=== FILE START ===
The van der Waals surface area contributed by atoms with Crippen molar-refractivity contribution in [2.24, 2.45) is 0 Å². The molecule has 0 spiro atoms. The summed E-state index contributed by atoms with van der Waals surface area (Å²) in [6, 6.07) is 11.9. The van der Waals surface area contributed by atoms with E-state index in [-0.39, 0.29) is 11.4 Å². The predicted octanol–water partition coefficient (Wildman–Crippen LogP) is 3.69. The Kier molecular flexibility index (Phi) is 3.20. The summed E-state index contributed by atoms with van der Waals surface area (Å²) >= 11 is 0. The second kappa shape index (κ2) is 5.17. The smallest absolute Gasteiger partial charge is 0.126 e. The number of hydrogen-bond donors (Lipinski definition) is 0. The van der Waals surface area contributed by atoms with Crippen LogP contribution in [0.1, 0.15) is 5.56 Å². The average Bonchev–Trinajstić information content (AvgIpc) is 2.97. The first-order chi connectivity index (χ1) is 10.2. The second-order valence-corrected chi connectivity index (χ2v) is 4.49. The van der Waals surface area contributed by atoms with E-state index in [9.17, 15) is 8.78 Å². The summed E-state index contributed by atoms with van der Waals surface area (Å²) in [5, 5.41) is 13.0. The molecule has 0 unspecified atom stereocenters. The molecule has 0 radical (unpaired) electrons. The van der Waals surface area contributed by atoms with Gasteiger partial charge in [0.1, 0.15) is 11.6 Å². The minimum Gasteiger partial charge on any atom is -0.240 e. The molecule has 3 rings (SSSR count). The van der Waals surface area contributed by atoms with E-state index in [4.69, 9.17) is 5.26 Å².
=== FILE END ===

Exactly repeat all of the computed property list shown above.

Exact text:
The van der Waals surface area contributed by atoms with Crippen molar-refractivity contribution in [2.24, 2.45) is 0 Å². The molecule has 0 spiro atoms. The summed E-state index contributed by atoms with van der Waals surface area (Å²) in [6, 6.07) is 11.9. The van der Waals surface area contributed by atoms with E-state index in [-0.39, 0.29) is 11.4 Å². The predicted octanol–water partition coefficient (Wildman–Crippen LogP) is 3.69. The Kier molecular flexibility index (Phi) is 3.20. The summed E-state index contributed by atoms with van der Waals surface area (Å²) >= 11 is 0. The second kappa shape index (κ2) is 5.17. The smallest absolute Gasteiger partial charge is 0.126 e. The number of hydrogen-bond donors (Lipinski definition) is 0. The van der Waals surface area contributed by atoms with Crippen LogP contribution in [0.1, 0.15) is 5.56 Å². The average Bonchev–Trinajstić information content (AvgIpc) is 2.97. The first-order chi connectivity index (χ1) is 10.2. The second-order valence-corrected chi connectivity index (χ2v) is 4.49. The van der Waals surface area contributed by atoms with E-state index in [9.17, 15) is 8.78 Å². The summed E-state index contributed by atoms with van der Waals surface area (Å²) in [5, 5.41) is 13.0. The molecule has 0 unspecified atom stereocenters. The molecule has 0 radical (unpaired) electrons. The van der Waals surface area contributed by atoms with Gasteiger partial charge in [0.1, 0.15) is 11.6 Å². The minimum Gasteiger partial charge on any atom is -0.240 e. The molecule has 3 rings (SSSR count). The van der Waals surface area contributed by atoms with E-state index in [4.69, 9.17) is 5.26 Å².